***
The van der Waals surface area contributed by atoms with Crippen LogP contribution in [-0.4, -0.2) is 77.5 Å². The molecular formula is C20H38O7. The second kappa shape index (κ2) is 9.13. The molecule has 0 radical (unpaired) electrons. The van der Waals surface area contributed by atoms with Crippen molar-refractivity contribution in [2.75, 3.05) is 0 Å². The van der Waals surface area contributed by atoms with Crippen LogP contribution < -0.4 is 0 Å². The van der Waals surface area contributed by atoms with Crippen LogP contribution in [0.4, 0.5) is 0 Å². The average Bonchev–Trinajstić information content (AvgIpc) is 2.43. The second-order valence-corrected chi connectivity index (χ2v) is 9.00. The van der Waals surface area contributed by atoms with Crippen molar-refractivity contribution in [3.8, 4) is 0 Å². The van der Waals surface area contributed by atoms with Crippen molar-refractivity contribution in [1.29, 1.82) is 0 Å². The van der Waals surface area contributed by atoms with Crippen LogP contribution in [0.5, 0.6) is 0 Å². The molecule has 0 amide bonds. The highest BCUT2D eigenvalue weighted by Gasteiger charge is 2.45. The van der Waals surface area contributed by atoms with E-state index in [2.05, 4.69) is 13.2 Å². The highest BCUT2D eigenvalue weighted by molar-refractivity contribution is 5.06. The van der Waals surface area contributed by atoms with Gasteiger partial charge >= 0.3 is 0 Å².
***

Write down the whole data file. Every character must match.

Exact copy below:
The van der Waals surface area contributed by atoms with Crippen LogP contribution in [-0.4, -0.2) is 77.5 Å². The molecular formula is C20H38O7. The second kappa shape index (κ2) is 9.13. The molecule has 0 radical (unpaired) electrons. The van der Waals surface area contributed by atoms with Crippen molar-refractivity contribution in [2.75, 3.05) is 0 Å². The van der Waals surface area contributed by atoms with Crippen LogP contribution < -0.4 is 0 Å². The van der Waals surface area contributed by atoms with Crippen LogP contribution in [0.4, 0.5) is 0 Å². The average Bonchev–Trinajstić information content (AvgIpc) is 2.43. The second-order valence-corrected chi connectivity index (χ2v) is 9.00. The van der Waals surface area contributed by atoms with Crippen molar-refractivity contribution in [3.8, 4) is 0 Å². The van der Waals surface area contributed by atoms with Crippen molar-refractivity contribution in [1.29, 1.82) is 0 Å². The van der Waals surface area contributed by atoms with Crippen LogP contribution in [0.5, 0.6) is 0 Å². The molecule has 0 amide bonds. The highest BCUT2D eigenvalue weighted by Gasteiger charge is 2.45. The van der Waals surface area contributed by atoms with E-state index in [2.05, 4.69) is 13.2 Å². The highest BCUT2D eigenvalue weighted by molar-refractivity contribution is 5.06. The van der Waals surface area contributed by atoms with Gasteiger partial charge >= 0.3 is 0 Å².